Talk to your prescriber before getting pregnant.,
Consult with your psychiatrist during pregnancy.,
Trust your physician, but also do your homework.,
Monitor the developing baby’s health.
Ideally, prenatal planning should begin long before becoming pregnant to minimize pregnancy complications and to allow for any medication changes.However, it is generally not recommended to make any medication changes after becoming pregnant. If you are planning your pregnancy, talk to your prescriber as soon as you make the decision to start a family. If you did not plan to become pregnant, talk to your psychiatrist as soon as you think you may be pregnant. The earlier you talk about your options, the more in control you can feel of your medications during pregnancy., Your psychiatrist will closely monitor you throughout your pregnancy. They will consider lots of factors in your treatment throughout your pregnancy, such as your current mental state, psychiatric history, history of relapses off medication, and response to medication.All of these are important factors when considering medication during pregnancy.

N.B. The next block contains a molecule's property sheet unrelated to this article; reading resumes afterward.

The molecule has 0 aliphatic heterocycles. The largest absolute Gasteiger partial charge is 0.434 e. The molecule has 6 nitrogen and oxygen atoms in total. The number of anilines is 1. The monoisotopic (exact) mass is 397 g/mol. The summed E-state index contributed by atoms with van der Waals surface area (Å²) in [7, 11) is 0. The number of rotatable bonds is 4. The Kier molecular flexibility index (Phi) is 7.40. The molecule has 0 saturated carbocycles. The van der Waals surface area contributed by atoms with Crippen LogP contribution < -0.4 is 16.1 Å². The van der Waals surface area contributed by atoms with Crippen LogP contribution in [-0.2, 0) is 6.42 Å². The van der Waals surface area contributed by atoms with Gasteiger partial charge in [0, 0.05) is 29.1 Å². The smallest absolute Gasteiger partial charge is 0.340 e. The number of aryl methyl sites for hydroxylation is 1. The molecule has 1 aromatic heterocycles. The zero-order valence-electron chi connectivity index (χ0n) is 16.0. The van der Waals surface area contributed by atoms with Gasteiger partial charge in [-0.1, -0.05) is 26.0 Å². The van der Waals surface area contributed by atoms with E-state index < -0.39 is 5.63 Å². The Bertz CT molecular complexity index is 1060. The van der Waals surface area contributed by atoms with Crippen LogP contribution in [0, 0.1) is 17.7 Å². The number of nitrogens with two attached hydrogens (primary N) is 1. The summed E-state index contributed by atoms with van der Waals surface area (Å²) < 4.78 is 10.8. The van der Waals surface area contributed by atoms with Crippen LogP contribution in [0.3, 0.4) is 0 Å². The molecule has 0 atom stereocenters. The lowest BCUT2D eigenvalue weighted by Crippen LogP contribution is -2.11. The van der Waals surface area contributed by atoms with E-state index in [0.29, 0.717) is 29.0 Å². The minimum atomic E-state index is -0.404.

Work with someone who is familiar with managing medications for pregnant and breastfeeding women., Talk to your prescriber about the potential risks and effects you and your developing baby may experience while on medication. Before you make a final decision, spend some time researching the potential effects on your own. This will help you make an informed decision and know what risks should be monitored at your obstetrician appointments.It can be easy to feel fearful after reading potential risks. Remind yourself of the costs and benefits of remaining on medication and remember that there’s no way to predict your own risks.
You might also try to find out how many birth defects have been reported in women using the medication, rather than reading about all of the possible birth defects. Your obstetrician may be able to help you find this information.
, Connect your psychiatrist and obstetrician so that they can monitor you and your developing baby’s health together.If you choose to continue your medications during pregnancy, you may need special prenatal tests to monitor your baby’s health and development. For example, to rule out heart problems, a fetal echocardiogram and level 2 sonogram can be performed.Ask your provider what you can do to keep your developing baby healthy during pregnancy. Get any tests that help you determine the health of your developing baby.